These animals sound like they’re from a fantasy world, but they’re real!

These animals sound like they’re from a fantasy world, but they’re real!
Vampire Deer

Fantasy creatures have been a part of our stories for a long time. Classics like The Jungle Book and Harry Potter have talking animals and mythical creatures. Even though we haven’t found any giant talking snakes or fire-breathing dragons, there are some animals that look like they’re straight out of a fantasy. Here are five of them.

Vampire Deer

Vampire Deer

Erni |

Despite their name, vampire deer are gentle creatures that feed on vegetation. These animals got their nickname from their long fangs, which resemble antlers. Male vampire deer use their fangs as weapons to defend themselves from predators. These deer are also sometimes used as objects of sexual attraction to win over potential mates.

Vampire deer are some of the smallest species of deer, rarely growing more than 3 feet (1 meter). They originated in South and East Asia but were imported to Great Britain in the 1870s and displayed as exotic zoo attractions across different parts of the world. According to a recent survey by the Wildlife Conservation Society, the vampire deer is listed as an endangered species on the International Union for Conservation of Nature (IUCN) Red List due to habitat loss and hunting.


Narwhal | Wikipedia

Narwhals are a species of whale that belong to the Monodontidae family, which also includes belugas. These creatures are nicknamed “unicorns of the sea” due to the large tusk that protrudes from the head of male narwhals. This tusk can grow up to 3 meters in length and is present in only 15% of female narwhals. The tusk is actually an enlarged tooth that is filled with millions of nerve endings. This allows the narwhal to have an enhanced sense of touch and taste. They can use the tusk to sense changes in water temperature and salt levels, as well as to feel the presence of squid, shrimp, and other prey. New research suggests that male narwhals may use the tusk to attract mates, in a similar way to how peacocks use their feathers.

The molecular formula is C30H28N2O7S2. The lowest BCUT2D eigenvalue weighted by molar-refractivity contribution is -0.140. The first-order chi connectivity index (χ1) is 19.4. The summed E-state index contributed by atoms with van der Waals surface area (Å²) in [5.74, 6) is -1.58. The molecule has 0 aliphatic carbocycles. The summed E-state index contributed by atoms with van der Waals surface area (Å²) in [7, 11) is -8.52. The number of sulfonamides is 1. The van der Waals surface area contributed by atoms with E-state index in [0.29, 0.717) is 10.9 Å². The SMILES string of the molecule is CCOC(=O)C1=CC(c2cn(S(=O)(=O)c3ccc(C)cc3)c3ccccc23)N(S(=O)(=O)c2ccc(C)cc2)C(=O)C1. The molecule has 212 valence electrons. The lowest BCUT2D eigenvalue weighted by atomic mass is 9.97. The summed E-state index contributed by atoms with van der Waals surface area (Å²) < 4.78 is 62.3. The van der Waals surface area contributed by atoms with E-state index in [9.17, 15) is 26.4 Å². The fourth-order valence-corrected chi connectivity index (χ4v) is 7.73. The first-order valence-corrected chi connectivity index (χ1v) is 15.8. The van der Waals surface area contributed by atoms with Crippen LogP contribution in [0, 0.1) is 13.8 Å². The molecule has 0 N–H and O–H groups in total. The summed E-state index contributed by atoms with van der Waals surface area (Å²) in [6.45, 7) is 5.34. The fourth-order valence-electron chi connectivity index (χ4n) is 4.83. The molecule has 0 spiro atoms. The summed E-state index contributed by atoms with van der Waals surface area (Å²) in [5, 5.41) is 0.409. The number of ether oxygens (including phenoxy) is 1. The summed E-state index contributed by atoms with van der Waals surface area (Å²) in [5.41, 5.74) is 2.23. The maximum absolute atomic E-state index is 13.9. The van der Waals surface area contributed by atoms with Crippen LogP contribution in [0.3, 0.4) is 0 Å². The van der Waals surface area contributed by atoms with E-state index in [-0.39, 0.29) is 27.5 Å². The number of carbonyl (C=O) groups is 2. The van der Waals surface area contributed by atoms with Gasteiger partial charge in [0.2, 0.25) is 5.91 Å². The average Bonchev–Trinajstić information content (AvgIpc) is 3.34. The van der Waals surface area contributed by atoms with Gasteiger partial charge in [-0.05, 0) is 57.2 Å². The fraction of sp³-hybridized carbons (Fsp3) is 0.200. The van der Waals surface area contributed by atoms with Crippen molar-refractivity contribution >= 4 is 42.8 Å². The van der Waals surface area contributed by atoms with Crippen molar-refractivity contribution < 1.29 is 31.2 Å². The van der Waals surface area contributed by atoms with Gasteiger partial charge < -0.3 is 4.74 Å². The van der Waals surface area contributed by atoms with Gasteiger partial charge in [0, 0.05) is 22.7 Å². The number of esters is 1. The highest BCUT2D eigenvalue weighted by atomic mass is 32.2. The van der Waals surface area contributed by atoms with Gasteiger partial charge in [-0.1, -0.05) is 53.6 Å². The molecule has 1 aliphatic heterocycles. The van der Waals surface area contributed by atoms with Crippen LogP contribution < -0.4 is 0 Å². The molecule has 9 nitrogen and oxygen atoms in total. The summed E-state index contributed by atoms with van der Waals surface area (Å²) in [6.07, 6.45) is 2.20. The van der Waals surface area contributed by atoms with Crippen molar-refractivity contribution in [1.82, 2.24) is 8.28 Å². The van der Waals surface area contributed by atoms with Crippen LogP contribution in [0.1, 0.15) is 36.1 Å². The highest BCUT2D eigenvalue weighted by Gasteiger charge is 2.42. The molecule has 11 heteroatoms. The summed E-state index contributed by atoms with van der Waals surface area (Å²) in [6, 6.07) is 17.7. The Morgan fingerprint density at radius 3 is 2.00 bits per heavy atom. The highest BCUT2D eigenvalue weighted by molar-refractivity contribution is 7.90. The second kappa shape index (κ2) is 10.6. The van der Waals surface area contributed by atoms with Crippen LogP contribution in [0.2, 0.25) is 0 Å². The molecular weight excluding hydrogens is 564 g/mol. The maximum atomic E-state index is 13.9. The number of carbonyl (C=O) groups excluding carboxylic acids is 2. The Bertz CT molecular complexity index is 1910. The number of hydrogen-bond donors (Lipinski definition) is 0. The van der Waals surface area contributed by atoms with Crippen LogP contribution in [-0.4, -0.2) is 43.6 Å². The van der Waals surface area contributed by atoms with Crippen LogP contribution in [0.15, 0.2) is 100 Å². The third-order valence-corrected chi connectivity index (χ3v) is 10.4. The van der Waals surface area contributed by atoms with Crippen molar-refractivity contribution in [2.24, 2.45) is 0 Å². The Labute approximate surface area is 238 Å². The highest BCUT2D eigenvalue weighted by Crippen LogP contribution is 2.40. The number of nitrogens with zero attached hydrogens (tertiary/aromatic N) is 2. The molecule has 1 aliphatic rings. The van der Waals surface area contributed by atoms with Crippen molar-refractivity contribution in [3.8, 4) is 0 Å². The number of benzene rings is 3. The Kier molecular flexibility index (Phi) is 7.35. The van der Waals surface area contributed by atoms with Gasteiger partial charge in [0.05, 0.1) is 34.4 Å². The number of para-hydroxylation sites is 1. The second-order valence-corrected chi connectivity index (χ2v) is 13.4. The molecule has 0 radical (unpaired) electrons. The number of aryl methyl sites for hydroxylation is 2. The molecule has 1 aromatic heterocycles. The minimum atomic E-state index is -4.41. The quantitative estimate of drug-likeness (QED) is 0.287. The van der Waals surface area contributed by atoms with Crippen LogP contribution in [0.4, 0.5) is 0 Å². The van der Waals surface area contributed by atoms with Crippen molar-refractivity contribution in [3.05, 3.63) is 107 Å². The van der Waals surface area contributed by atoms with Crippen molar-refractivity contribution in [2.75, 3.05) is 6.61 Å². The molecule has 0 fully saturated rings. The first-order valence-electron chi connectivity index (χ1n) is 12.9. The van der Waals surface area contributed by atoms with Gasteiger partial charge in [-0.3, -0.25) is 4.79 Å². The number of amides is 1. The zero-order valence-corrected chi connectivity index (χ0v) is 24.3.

The gray color of narwhals is thought to be the reason for their name. “Nar” is a Norse prefix that means “corpse,” which is fitting for the pale color of narwhals. “Hval” is the Norse word for “whale.” As rising temperatures and human activity continue to threaten the existence of narwhals, there is hope that we may be able to save them by conservation efforts.

Komodo Dragon

Credit: David Clode | Unsplash

The Komodo dragon may be the closest thing we have to a real-life dragon, minus the wings and fire-breathing capabilities. These giant lizards bear much resemblance to the mythical creature with their long tails, yellow forked tongues and the ability to take down any prey (including humans) with their sharp teeth and venomous bite. In fact, Komodo dragons are known to be the largest lizards in the world, with the average Komodo weighing around 154 pounds (70 kilograms) and growing to a length of around 10 feet (3 meters). The lizard’s appetite is equally as remarkable, with its stomach enabling it to consume over 80 percent of its own body weight in a single meal. Komodo dragons also have impeccable throat muscles that allow them to devour large chunks of meat, and they’ll eat anything from live prey to carrion.